Arcadia Community Center and Recreation Dept, at the corner of Campus Dr, Huntington Drive & Holly Avenue, is the center of recreational activity. No one in Arcadia can legitimately complain that there is “nothing to do.” From Breakfast with Santa to Snow Day to Family Nature Hikes, Family Fun Nights at the Library and various exhibits at the Historical Museum, there is something for every age and interest. We can happily report that juried photo contests, Mommie & Me Classes, Dance and Gymnastics, Cooking for Tots, ballet, baton, yoga, tennis, ceramics, movies, children’s day trips, football, cheerleading, music, art, martial arts, tennis, golf, teens from 9th-12th grade activities, foreign films, adult book discussion, writing workshops, dance of all kinds, flower arranging, jewelry making, calligraphy, sewing, pilates, dog obedience classes and last but not least, table tennis classes, can be found in Arcadia.
Charles and Ruth Gilb Historic Museum houses interesting artifacts pertaining to the history of Arcadia. This recent addition to Arcadia is still growing and is worth a visit. Our Arcadia Historic Society invites all interested to a brown bag lunch every month to hear history presentations in the museum.
After school tutoring of all kinds and levels is popular, especially the Chinese Schools who teach the Chinese language and assist with children’s homework.
Arboretum: A garden oasis of 127 acres in the center of Arcadia, the LA County Arboretum offers visitors miles of walking paths, a tram, library, gift shop, the Peacock Café and acres and acres of lovely landscaped lawns, gardens, forests and water features. For under $10, you can wander for an entire day through vegetable and flower gardens, ponds, streams, waterfalls and fountains, bamboo forest and past the Queen Ann cottage. You can view numerous wild birds such as ducks, Canada Geese, herons, parrots and hawks and have a light meal at the café to keep you going for the rest of the day. Many shows and exhibits, such as the Winter Cactus Show, History of Wine Making and the LA Garden Show are on the calendar. Photography is really big at the Arboretum. Bring the kids and grandparents, too!
Arcadia County Park, on the corner of Santa Anita Avenue & Huntington Drive, has many activities during the course of a year. There are dog shows, the Asian Harvest Festival, Veterans Day Celebration, a small Medieval Faire and the Water Fest, just to name a few. Reservations may be made to reserve portions of the park for private picnics and parties. There is also a softball field, tennis courts, pool (under reconstruction—to be opened in 2013), lawn bowling, senior center, a group of wood carvers, picnic tables, walking paths and children’s play equipment.
Two golf courses, Santa Anita Golf Course and Arcadia Par Three, are within the Arcadia city limits where serious and recreational golfers can drive, pitch and putt on rolling greens, and tree shaded fairways with glorious views of the San Gabriel Mountains.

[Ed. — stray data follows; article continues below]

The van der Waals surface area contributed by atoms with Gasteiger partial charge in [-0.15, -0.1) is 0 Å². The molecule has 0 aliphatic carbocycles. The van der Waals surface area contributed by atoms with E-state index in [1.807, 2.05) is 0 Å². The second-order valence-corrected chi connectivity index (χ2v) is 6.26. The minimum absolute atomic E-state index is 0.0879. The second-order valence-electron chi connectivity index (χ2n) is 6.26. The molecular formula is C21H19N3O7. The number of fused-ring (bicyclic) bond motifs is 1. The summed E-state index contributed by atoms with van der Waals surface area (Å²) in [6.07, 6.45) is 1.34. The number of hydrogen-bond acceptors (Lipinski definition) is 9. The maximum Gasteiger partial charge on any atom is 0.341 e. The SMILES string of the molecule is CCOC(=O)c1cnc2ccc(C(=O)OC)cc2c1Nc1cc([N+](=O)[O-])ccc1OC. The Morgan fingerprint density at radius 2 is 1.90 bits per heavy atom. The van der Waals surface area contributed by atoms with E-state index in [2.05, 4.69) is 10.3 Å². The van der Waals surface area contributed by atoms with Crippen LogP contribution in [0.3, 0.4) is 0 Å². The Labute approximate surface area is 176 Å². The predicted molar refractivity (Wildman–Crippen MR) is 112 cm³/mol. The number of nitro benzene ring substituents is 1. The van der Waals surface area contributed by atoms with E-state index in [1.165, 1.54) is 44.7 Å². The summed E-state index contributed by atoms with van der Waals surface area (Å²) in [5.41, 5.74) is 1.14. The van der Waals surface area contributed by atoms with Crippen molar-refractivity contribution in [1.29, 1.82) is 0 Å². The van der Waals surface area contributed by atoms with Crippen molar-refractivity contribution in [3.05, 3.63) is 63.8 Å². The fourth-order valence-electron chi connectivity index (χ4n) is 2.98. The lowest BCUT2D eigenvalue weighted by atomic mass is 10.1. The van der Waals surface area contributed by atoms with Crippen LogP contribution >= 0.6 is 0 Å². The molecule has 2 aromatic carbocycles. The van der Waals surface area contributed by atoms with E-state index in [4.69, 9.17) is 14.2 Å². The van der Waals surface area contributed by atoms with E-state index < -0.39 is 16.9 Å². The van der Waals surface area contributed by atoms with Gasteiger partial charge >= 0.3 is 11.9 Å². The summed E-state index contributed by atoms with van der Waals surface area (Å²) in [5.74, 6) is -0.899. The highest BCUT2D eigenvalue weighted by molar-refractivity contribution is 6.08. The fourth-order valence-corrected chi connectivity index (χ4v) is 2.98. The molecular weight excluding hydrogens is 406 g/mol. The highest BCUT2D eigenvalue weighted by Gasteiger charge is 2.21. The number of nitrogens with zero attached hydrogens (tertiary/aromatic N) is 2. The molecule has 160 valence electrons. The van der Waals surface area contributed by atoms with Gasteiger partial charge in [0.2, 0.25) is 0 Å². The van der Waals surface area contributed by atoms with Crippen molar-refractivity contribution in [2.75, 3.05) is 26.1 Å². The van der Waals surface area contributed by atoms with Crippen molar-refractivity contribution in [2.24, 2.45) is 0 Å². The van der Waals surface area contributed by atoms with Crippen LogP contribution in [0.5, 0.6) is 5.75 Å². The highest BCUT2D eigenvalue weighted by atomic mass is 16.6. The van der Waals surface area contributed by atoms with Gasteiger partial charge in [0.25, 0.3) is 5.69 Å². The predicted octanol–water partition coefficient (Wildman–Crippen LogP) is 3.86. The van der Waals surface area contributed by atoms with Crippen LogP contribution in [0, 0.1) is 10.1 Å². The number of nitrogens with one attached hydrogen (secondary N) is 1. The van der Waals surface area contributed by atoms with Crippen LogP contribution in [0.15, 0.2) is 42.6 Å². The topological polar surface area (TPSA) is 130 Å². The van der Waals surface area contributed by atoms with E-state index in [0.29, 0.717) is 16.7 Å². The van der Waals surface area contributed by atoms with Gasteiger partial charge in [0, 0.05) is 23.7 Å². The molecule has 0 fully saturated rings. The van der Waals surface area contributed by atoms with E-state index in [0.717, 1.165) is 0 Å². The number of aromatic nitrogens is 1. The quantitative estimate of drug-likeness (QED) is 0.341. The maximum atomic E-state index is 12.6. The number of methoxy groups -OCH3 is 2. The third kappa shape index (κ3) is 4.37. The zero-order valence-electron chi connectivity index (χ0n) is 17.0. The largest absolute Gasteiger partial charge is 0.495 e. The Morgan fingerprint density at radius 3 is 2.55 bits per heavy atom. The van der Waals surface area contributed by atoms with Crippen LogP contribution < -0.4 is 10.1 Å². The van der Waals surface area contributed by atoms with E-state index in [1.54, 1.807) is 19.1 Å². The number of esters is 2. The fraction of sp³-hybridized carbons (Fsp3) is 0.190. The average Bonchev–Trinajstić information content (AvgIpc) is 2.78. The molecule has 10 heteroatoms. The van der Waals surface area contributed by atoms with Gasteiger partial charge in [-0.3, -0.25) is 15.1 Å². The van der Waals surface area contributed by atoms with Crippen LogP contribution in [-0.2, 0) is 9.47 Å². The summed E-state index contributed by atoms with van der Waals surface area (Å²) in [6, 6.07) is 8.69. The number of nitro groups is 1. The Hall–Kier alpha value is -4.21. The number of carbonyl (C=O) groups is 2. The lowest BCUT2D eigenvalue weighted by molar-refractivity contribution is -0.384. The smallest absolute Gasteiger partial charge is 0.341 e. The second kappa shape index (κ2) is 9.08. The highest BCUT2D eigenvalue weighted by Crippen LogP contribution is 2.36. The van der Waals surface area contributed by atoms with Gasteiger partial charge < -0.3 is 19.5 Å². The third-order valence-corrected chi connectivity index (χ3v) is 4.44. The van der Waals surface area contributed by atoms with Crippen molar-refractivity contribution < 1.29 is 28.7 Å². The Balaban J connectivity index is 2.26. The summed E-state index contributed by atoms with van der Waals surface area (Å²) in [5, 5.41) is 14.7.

Santa Anita Golf Course, a full regulation course, 6,368 yards, boasts a lovely Club House that includes a grill and the Sunset Room, an upstairs banquet room with beautiful views of the course and sunsets. This municipal course is open to the public with a 70.4 rating, opened in 1935, and designed by James Harrison Smith.
Arcadia Par Three is 18 holes of flat course open at night ‘til 10pm. Tree shaded fairways with a 50.8 rating, 1947 yards long and par 54 is a perfect fit for the busy executive, the retired senior citizen, kids and those just learning the wonderful game of golf.
A small and secluded local reservoir, 80-acre Peck Road Park Lake where fishing for rainbow trout, bass, catfish and carp—free fishing with your fishing license—in an urban reservoir is the main activity. An old gravel pit that is now one of the largest reservoirs in the Los Angeles vicinity was converted in mid 20th century. No boating allowed.
Chantry Flat and Adams Pack Station
Chantry Flat is designated as a Recreation Area within the Angeles National Forest and closely associated with Arcadia. Gold was discovered in the 1850s, never amounting to much, but contributing to the construction of the first trails.
It was about 1905 when Charley Chantry, as he was passing through the area, found the oak studded bench or flat that eventually bore his name. He was granted a permit for 20 acres but never acted on his plans, allowing the permit to lapse and thus returning control to the Forest Service.
Of historical significance, Chantry Flat is home to the last pack station in southern California, the trailhead to Sturtevant’s Camp and the last “magneto-type crank phone system” in the US. The entire watershed is a living museum to the “Great Hiking Era” from the 1890s through the 1930s.
To get there, get off the 210 Freeway at Santa Anita and exit north. Follow Santa Anita, pass the yellow pipe gate and continue three miles to the end of Santa Anita Canyon Road. It is only open daily from 6 a.m. to 8 p.m.; gates are locked 8 p.m. to 6 a.m. A parking pass is required, and lot fills quickly. The picnic grounds are for day use only.
Parking permits may be purchased at Adams Pack Station, a permitted outfitter and general store operating Chantry Flat since 1936. The store is open weekends and holidays ‘til 5 p.m. and also sells food and other gear. Reports from happy hikers include: “This pack station is the last of its kind in So Cal. Since 1936, they have faithfully delivered goods to cabins via donkey and served the hikers and campers of Chantry Flats. More than food and gear, the friendly folks at the station can provide valuable advice on trails and terrain conditions.” From Dave L, San Francisco. A local review from Scott H: “The most special and unique place in the forest—a pack station that offers many live music and family activities, moonlight hikes and much more.” i